To quote the great Vince Lombardi: “It is essential to understand that battles are primarily won in the hearts of men. Men respond to leadership in a most remarkable way and, once you have won his heart, he will follow you anywhere.”
This is absolutely true in sports as well as business. Both sports and business are competitive; demand self-confidence; require team work; and use strategies to achieve success. And, like a sports team, leadership must reveal to their players (or workers, in this case) that the organization has their best interests at heart – that he or she cares about the members of the team, at all levels and at all times.
This quote from Lombardi sits on the desk of Bill, the owner of a successful contracting company. Bill grew his company from scratch over several years. He loved his people, and they expressed their loyalty through their efforts, work habits and the company’s undeniable success. The company was so successful that, one day, Bill could no longer manage operations on his own.
So, Bill decided to seek a general manager (GM) to manage operations for him. After a long search, he found the perfect candidate who we will call John (to protect the innocent, of course.) John was educated, smart, could sell, and had the drive. John was the real deal, the full package.
Bill hired John and announced the change to his people. It was not long after that revenue grew substantially and the company was even more profitable than it had been under Bill’s leadership. However, several months into the first year, things started to change. There was less talking in the hallways, less greetings and smiles from the office staff, and a general uneasy hush about jobsites, and meeting and conference rooms. Bill noticed this, but the financial reports were so fantastic, he didn’t take the time to inspect the situation. Then dramatically, at the one-year point from John’s hiring, the greatest revenue increase from quarter to quarter became the greatest revenue drop, wiping out all the successes from the previous months.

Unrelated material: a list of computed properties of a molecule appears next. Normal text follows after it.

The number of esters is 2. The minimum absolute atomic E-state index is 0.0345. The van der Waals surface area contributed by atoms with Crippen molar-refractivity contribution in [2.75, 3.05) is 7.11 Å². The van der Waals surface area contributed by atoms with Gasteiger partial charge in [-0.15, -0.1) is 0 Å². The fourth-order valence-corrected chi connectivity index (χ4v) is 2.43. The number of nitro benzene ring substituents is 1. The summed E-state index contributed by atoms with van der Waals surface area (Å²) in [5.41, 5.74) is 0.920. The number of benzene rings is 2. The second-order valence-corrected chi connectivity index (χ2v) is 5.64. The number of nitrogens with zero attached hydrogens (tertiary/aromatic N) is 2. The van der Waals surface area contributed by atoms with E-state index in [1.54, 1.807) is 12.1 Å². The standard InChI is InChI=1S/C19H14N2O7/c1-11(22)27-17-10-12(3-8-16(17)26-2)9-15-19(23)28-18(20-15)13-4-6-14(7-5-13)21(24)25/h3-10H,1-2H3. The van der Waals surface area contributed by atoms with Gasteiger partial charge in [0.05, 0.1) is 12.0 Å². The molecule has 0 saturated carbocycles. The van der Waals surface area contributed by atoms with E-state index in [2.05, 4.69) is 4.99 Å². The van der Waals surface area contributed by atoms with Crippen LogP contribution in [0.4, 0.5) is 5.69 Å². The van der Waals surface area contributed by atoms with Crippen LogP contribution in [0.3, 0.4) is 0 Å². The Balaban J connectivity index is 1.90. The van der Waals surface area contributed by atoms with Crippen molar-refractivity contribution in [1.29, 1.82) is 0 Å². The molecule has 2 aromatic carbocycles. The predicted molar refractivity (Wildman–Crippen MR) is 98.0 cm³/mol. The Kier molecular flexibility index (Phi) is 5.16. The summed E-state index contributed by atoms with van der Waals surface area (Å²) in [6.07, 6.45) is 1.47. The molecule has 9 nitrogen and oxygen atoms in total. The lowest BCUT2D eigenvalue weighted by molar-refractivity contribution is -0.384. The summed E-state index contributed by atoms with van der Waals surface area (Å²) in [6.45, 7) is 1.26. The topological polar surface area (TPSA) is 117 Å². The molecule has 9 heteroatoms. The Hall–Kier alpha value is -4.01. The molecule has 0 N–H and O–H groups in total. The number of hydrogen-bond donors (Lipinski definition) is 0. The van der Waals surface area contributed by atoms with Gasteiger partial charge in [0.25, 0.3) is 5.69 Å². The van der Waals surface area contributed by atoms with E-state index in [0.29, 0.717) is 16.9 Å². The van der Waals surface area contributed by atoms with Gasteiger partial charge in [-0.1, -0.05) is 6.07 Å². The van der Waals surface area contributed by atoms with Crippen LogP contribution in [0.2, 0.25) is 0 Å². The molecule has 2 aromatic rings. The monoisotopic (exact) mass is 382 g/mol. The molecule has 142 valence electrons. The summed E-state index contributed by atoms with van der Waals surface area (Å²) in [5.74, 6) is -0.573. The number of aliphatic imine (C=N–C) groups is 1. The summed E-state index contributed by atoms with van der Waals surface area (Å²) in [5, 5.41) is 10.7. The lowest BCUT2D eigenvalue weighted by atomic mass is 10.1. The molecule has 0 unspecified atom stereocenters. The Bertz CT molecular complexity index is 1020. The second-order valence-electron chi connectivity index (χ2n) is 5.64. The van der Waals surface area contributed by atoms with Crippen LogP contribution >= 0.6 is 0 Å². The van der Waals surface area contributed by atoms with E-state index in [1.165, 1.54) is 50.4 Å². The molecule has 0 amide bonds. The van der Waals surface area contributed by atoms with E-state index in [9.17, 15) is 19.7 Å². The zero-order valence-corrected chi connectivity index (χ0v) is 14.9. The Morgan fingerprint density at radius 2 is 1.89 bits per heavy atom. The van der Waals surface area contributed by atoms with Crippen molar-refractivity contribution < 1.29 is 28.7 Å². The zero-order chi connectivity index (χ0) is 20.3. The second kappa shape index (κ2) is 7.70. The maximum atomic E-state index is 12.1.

Bill didn’t develop his company to watch it wither away, so he started visiting jobsites to find indicators of the problems.
Bill talked to each of his foremen and superintendents (SI) to get their opinions on the company. The responses were extremely consistent. “I don’t know what it is, but I just don’t trust John,” explained one SI.
“Things aren’t the same as they used to be,” said another. “I’m just a number here, and nothing I do is ever good enough.”
Finally, Bill went to the jobsite of a long-term foreman, Fred, and talked directly about the problems. “The problem is,” Fred explained, “I am working my ass off day in and day out, like always, and all I get every day is that we are not getting enough work done. When you got here, the first thing you asked today was if I was hanging in there alright with the long drive to the jobsite every day from home. I don’t even think John knows where I live.”
It was apparent to Bill that, while John had a handle on the mechanics of the company (things like materials, product knowledge, scheduling and operations), he was lost when it came to handling people. He had no empathy, no devotion, no love, and no interest in the most important asset any company has ever or will ever have – its people.
With a handle on the mistakes, Bill went to John to remedy the situation. Bill liked John. He liked his drive, organizational skills and knowledge. He went into the conversation hoping to take corrective action and point John in the right direction. The conversation, unfortunately, turned out to reveal John’s short comings in two of the most critical leadership qualities: empathy and self-awareness. You might be able to handle one of those problems, but a leader who lacks both is in real trouble. John seemed incapable of putting himself in other people’s positions. He blamed the revenue drop as the poor work habits and lack of intelligence of Bill’s employees. And, when Bill tried to make John understand that he was missing the point, John’s complete lack of self-awareness kept him in a defensive posture throughout the conversation.
Ironically, what started as a face-to-face to get John to correct this lack of leadership skills and improve himself became a resignation.
Several weeks later, Bill held his next interview for the GM position vacated by John. Bill started the meeting by showing the Lombardi quote on his desk. They spoke for an hour about the value of the people in the company, the role they have played in the success, and the need to make leadership a core value of the job. It was an hour before they started talking about operations and scheduling.
When the new GM came to his office on his first day, there was a plaque sitting on his desk that read, “If you show them you care, they will follow you.”